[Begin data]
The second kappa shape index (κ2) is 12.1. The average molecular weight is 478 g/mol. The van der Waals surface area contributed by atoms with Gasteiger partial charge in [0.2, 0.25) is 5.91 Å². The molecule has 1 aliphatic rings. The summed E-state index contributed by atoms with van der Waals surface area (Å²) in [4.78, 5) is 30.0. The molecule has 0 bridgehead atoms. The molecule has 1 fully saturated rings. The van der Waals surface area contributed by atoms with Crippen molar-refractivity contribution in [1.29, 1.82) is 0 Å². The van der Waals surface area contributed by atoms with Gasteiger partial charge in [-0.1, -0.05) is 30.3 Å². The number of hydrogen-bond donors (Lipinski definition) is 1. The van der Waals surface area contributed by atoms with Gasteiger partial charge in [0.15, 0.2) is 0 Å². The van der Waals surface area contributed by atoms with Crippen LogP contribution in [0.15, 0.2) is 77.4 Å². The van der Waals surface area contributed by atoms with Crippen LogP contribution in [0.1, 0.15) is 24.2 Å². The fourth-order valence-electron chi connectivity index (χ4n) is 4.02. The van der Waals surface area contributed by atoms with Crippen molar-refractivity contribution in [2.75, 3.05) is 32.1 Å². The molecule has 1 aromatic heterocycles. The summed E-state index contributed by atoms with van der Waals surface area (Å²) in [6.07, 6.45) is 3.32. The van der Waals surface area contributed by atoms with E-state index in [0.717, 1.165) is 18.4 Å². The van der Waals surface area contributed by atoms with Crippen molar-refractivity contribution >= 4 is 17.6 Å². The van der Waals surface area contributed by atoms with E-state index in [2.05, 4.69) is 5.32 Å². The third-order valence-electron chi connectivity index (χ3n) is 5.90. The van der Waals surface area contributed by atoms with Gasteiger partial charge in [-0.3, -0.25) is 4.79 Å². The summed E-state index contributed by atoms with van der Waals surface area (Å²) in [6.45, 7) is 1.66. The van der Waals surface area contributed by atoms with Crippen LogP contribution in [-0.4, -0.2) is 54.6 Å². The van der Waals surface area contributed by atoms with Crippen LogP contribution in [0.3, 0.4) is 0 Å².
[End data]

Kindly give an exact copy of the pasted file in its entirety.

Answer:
The second kappa shape index (κ2) is 12.1. The average molecular weight is 478 g/mol. The van der Waals surface area contributed by atoms with Gasteiger partial charge in [0.2, 0.25) is 5.91 Å². The molecule has 1 aliphatic rings. The summed E-state index contributed by atoms with van der Waals surface area (Å²) in [4.78, 5) is 30.0. The molecule has 0 bridgehead atoms. The molecule has 1 fully saturated rings. The van der Waals surface area contributed by atoms with Crippen molar-refractivity contribution in [1.29, 1.82) is 0 Å². The van der Waals surface area contributed by atoms with Gasteiger partial charge in [-0.1, -0.05) is 30.3 Å². The number of hydrogen-bond donors (Lipinski definition) is 1. The van der Waals surface area contributed by atoms with Gasteiger partial charge in [0.15, 0.2) is 0 Å². The van der Waals surface area contributed by atoms with Crippen LogP contribution in [0.15, 0.2) is 77.4 Å². The van der Waals surface area contributed by atoms with Crippen LogP contribution in [0.1, 0.15) is 24.2 Å². The fourth-order valence-electron chi connectivity index (χ4n) is 4.02. The van der Waals surface area contributed by atoms with Crippen molar-refractivity contribution in [2.75, 3.05) is 32.1 Å². The molecule has 1 aromatic heterocycles. The summed E-state index contributed by atoms with van der Waals surface area (Å²) in [6.07, 6.45) is 3.32. The van der Waals surface area contributed by atoms with E-state index in [0.717, 1.165) is 18.4 Å². The van der Waals surface area contributed by atoms with Crippen molar-refractivity contribution >= 4 is 17.6 Å². The van der Waals surface area contributed by atoms with E-state index in [2.05, 4.69) is 5.32 Å². The third-order valence-electron chi connectivity index (χ3n) is 5.90. The van der Waals surface area contributed by atoms with Gasteiger partial charge in [-0.3, -0.25) is 4.79 Å². The summed E-state index contributed by atoms with van der Waals surface area (Å²) in [6.45, 7) is 1.66. The van der Waals surface area contributed by atoms with Crippen LogP contribution in [-0.4, -0.2) is 54.6 Å². The van der Waals surface area contributed by atoms with Crippen LogP contribution in [0.3, 0.4) is 0 Å².